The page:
The Seeker

A Meta-Cognitive Journal About Writing… Plus Other Stuff

Itchin’ for some Fiction pt.2

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I left off last time talking about chiselling and shaping until I get my story into the best form I know how.  Therein lies the problem.  I’m so out of sorts with fiction that I don’t know when it is in good shape, and have little clue about getting it in better shape.  I know when it’s doing some of the things I want it to do, but have little clue about how effectively I’m doing it.  But I’m not worried about that.  The practice of writing the piece is what is most important; plus, I have a writer’s group that will look at it in a few weeks and give me some feedback.  Every writer should have a writer’s group for that very reason.  Artists need to communicate with each other to give feedback, to push and prod and challenge each other.  Sometimes it stings a little bit, but that’s part of the process.  For the most part, the experience helps the writer reach new levels and see things he can’t see because he’s too close to the action.

I also talked about being inspired by Wallace’s piece in The New Yorker.  That brings me to another point:  Artists should not only watch other artists work, but looking intensely at what other artists produce.  This idea travels across the different artistic disciplines.  It’s funny that I would mention this right now.  Last weekend, I had a chance to see The Searchers at the Genesee Theatre in Waukegan.  I’ve loved the film for some years now, but only saw it on television, so I was slavering over the thought of seeing an original cut of it in an actual movie theatre (plus, I had a date!).  I was researching it a little bit beforehand, enough to learn that it’s widely considered one of the top 5 films ever made (and the greatest of its genre).  I also learned that David Lean watched the film repeatedly before he shot Lawrence of Arabia to learn how to shoot landscapes.  It must have paid off…  Lawrence of Arabia is considered by many to be the greatest film ever.  In fact, a lot of cinematographers credit it with being their favorite film, or the film that most inspires their craft.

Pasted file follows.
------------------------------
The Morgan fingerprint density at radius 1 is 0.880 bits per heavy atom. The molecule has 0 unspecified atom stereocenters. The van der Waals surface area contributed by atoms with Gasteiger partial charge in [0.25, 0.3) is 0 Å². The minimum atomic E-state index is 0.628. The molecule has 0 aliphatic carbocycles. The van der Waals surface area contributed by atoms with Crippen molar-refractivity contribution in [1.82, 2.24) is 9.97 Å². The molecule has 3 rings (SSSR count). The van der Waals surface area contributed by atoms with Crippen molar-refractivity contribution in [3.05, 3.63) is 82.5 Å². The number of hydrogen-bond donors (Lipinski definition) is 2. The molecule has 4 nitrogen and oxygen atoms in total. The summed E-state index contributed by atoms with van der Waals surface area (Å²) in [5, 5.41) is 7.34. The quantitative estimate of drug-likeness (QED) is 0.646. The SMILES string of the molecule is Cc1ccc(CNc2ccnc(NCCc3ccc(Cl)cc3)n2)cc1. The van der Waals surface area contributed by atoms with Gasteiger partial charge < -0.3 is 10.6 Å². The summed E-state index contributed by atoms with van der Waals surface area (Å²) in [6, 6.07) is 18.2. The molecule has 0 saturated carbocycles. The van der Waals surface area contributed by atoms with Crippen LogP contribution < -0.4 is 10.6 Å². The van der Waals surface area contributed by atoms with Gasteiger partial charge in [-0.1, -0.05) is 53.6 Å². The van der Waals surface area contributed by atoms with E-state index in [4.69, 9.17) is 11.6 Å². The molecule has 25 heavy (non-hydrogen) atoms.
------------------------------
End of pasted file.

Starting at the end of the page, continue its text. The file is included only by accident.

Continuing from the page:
Back to the story…  Point of View is interesting.  In Creative Non-fiction, the writer is always the narrator;  it’s then a matter of where he places himself in the story.  Sometimes he’s an undercover observer, sometimes he’s an active participant, sometimes he’s a commentator…  there are a multitude of variations on where the narrator is in CNF, but he’s always the direct filter to what is told.  In fiction, the writer creates the narrator.  Similar to a CNF writer, he chooses the narrator that best suits the story, whether it be a third-person omniscient, third-person limited, or first-person.  What best serves the story is an issue I had to consider early on a few weeks ago.  I started the story in first-person, partly because the plot bears some resemblance to events from my life.  But I felt like it was too much of an ego-trip, and narrating first-person was keeping me from reaching a deeper level of meaning.  So round about the third draft, I switched to third-person limited POV.  I was inspired mostly by what Raymond Carver did in many of the stories that I consider his best.  I felt strangely omnipotent by making such a switch.  I liked it.

I’ve never mentioned the name of the actual story under consideration here.  I had to brainstorm it out on my dry-erase board the other night:  “Something for the Hurt.”

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Written by seeker70

January 12, 2010 at 6:01 am

Posted in Uncategorized

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